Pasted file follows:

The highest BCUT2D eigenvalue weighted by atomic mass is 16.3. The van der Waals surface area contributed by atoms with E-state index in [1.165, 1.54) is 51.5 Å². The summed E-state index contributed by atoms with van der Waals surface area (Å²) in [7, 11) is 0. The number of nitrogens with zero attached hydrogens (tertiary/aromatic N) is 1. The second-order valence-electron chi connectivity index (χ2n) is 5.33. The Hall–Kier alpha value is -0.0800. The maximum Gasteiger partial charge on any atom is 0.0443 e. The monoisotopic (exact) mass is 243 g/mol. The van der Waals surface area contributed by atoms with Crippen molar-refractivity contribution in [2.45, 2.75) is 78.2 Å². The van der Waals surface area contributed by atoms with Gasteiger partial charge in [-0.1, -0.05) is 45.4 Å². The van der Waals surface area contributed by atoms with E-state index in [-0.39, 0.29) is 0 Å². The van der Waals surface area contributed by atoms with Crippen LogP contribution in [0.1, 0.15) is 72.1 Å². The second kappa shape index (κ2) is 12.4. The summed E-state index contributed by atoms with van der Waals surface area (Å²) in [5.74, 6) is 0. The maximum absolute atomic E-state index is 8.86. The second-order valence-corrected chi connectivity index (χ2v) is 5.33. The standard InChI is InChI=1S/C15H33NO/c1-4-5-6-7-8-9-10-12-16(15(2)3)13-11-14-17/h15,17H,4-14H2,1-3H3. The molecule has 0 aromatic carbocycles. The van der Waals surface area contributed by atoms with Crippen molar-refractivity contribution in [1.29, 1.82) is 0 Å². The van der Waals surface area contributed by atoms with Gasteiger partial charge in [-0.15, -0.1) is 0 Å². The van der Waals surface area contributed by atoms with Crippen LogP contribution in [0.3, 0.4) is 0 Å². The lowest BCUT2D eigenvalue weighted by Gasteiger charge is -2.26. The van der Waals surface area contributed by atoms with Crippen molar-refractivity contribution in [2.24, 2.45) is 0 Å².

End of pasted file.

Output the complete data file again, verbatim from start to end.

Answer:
The highest BCUT2D eigenvalue weighted by atomic mass is 16.3. The van der Waals surface area contributed by atoms with E-state index in [1.165, 1.54) is 51.5 Å². The summed E-state index contributed by atoms with van der Waals surface area (Å²) in [7, 11) is 0. The number of nitrogens with zero attached hydrogens (tertiary/aromatic N) is 1. The second-order valence-electron chi connectivity index (χ2n) is 5.33. The Hall–Kier alpha value is -0.0800. The maximum Gasteiger partial charge on any atom is 0.0443 e. The monoisotopic (exact) mass is 243 g/mol. The van der Waals surface area contributed by atoms with Crippen molar-refractivity contribution in [2.45, 2.75) is 78.2 Å². The van der Waals surface area contributed by atoms with Gasteiger partial charge in [-0.1, -0.05) is 45.4 Å². The van der Waals surface area contributed by atoms with E-state index in [-0.39, 0.29) is 0 Å². The van der Waals surface area contributed by atoms with Crippen LogP contribution in [0.1, 0.15) is 72.1 Å². The second kappa shape index (κ2) is 12.4. The summed E-state index contributed by atoms with van der Waals surface area (Å²) in [5.74, 6) is 0. The maximum absolute atomic E-state index is 8.86. The second-order valence-corrected chi connectivity index (χ2v) is 5.33. The standard InChI is InChI=1S/C15H33NO/c1-4-5-6-7-8-9-10-12-16(15(2)3)13-11-14-17/h15,17H,4-14H2,1-3H3. The molecule has 0 aromatic carbocycles. The van der Waals surface area contributed by atoms with Crippen molar-refractivity contribution in [1.29, 1.82) is 0 Å². The van der Waals surface area contributed by atoms with Gasteiger partial charge in [-0.15, -0.1) is 0 Å². The van der Waals surface area contributed by atoms with Crippen LogP contribution in [0.3, 0.4) is 0 Å². The lowest BCUT2D eigenvalue weighted by Gasteiger charge is -2.26. The van der Waals surface area contributed by atoms with Crippen molar-refractivity contribution in [2.24, 2.45) is 0 Å².